CHICAGO — Libraries continue to transform lives by providing critical services and innovative solutions to information access in spite of years’ worth of consecutive and cumulative budget cuts. More Americans than ever are turning to their libraries for access to essential technology services not found elsewhere in their communities, including free computer and Internet access, technology training and assistance with job-seeking and e-government services.
“U.S. Public Libraries Weather the Storm (PDF),” a new issues brief from the American Library Association Office for Research & Statistics, highlights how strategic vision has helped public libraries not only “weather the storm” of the Great Recession, but also advance their role as a lifeline to the technology resources and training essential to building digitally inclusive communities essential to full participation in the nation’s economy.
“Libraries are continually evolving to support the diverse information and training needs of their communities,” said Kathy Rosa, director of the ALA Office for Research & Statistics. “Over 60 percent of public libraries report increased use of computers and Wi-Fi, and 36 percent report an increase in participation in technology classes. More than 96 percent of libraries report providing help accessing online government services, an increase of nearly 16 percent from last year. At the same time, 57 percent of libraries report flat or decreased operating budgets, straining their capacity to meet the demand for services.”
Libraries continue to encourage innovation and entrepreneurship in their communities. Some of the highly innovative services described in the report include:
- Creative technology incubators such as the Maker Station at the Allen County (Ind.) Public Library, where do-it-yourselfers share sophisticated tools and expertise. “Maker spaces” allow users to collaborate and create, expanding the parameters of information access at the library.
- The application of QR (Quick Response) codes by the Contra Costa County (Calif.) Library delivers instant access to library materials and services to cardholders with a mobile phone. More public libraries are adopting mobile technology to increase community interaction, enhance access to services and improve channels for information dissemination.
- To help local businesses gain a competitive edge, the Library System of Lancaster County (Pa.) offers the MarketEdge Competitive Intelligence Certification Program, which teaches people to perform effective competitor research. In effect, libraries are serving as small business incubators, providing a wide range of support including assistance for business plan development and current legal and financial databases.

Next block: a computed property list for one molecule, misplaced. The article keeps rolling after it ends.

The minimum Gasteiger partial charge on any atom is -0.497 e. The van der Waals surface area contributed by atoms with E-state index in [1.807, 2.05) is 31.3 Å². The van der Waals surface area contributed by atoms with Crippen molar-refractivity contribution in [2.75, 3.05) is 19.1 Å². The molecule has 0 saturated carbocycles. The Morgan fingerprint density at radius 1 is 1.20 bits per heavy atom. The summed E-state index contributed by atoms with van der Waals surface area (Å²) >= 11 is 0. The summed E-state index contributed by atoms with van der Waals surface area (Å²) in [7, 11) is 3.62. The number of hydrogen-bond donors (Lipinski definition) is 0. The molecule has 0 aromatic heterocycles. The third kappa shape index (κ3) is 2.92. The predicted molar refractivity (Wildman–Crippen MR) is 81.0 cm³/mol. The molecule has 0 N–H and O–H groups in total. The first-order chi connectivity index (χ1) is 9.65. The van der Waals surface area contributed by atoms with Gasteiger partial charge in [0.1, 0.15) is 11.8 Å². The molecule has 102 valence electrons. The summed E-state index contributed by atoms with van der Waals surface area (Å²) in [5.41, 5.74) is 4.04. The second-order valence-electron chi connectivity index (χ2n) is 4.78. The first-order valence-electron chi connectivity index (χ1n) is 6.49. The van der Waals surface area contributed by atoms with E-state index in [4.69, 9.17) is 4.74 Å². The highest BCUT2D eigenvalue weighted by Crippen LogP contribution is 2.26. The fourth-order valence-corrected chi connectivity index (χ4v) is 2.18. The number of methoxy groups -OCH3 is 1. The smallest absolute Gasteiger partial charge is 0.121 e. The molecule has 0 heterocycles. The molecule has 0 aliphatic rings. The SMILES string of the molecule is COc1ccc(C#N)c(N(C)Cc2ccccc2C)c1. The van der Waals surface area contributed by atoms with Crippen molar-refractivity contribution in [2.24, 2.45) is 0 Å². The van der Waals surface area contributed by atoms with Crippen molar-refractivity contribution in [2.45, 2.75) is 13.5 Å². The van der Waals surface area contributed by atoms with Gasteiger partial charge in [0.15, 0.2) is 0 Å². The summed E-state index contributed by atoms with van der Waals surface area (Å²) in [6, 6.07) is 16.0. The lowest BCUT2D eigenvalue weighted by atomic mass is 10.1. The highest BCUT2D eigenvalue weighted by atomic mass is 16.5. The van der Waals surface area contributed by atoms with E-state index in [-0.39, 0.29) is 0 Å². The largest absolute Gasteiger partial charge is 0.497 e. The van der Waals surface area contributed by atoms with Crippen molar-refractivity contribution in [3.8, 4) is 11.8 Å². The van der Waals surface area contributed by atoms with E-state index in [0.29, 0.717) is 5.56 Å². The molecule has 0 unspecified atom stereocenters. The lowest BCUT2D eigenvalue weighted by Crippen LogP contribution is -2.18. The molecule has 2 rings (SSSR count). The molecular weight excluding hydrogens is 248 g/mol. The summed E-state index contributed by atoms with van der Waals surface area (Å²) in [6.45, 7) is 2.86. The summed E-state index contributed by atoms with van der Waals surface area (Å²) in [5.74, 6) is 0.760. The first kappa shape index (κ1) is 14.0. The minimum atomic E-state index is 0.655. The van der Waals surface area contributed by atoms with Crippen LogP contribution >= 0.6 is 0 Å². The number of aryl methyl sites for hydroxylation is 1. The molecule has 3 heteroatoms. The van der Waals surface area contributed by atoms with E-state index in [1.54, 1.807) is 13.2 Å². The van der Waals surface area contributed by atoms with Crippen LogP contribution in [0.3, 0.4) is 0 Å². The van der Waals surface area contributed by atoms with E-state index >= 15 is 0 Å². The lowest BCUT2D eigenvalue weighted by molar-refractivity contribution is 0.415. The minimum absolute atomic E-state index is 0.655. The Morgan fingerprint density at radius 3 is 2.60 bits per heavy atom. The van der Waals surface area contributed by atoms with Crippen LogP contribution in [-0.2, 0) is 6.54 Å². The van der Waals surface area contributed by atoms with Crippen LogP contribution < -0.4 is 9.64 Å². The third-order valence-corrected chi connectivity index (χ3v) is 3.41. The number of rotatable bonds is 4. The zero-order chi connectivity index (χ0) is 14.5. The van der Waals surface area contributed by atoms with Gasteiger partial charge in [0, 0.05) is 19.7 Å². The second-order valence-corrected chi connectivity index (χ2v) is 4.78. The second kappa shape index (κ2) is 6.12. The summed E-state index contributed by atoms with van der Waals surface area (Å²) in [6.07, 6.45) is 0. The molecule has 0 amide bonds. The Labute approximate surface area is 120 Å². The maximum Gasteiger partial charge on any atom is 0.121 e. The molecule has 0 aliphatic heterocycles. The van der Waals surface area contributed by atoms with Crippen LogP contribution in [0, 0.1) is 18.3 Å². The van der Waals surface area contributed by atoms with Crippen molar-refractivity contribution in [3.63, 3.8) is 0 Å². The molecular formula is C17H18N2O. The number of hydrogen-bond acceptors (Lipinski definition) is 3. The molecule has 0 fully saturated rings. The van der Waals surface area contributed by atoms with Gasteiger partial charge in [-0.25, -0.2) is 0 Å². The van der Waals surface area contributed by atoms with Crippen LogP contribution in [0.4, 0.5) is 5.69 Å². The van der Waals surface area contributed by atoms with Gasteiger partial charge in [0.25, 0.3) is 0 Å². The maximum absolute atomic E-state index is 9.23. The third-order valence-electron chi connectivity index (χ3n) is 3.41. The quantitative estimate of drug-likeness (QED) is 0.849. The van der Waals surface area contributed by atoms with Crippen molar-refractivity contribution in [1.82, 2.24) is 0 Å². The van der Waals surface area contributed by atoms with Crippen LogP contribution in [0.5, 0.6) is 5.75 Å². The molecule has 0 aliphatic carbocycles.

“U.S. Public Libraries Weather the Storm (PDF)” was jointly authored with the University of Maryland Information Policy and Access Center. The issues brief draws from national data published in the 2012 Public Library Funding & Technology Access Study (PLFTAS), the longest-running and largest study of Internet connectivity in libraries and the funding that enables free public access to these resources. The study is funded by the Bill & Melinda Gates Foundation and the American Library Association.
Library staffs are encouraged to use content from the issues brief and the PLFTAS report as an educational tool with community stakeholders, including elected officials, funders and program partners to raise awareness of the innovative services available and in demand in their own communities. Staff can use this format as a template for providing local data and examples related to a given topic. PLFTAS issues briefs can be accessed and downloaded at http://www.ala.org/research/initiatives/plftas/issuesbriefs.
The American Library Association is the oldest and largest library association in the world, with approximately 60,000 members. Its mission is to promote the highest quality library and information services and public access to information. http://www.ala.org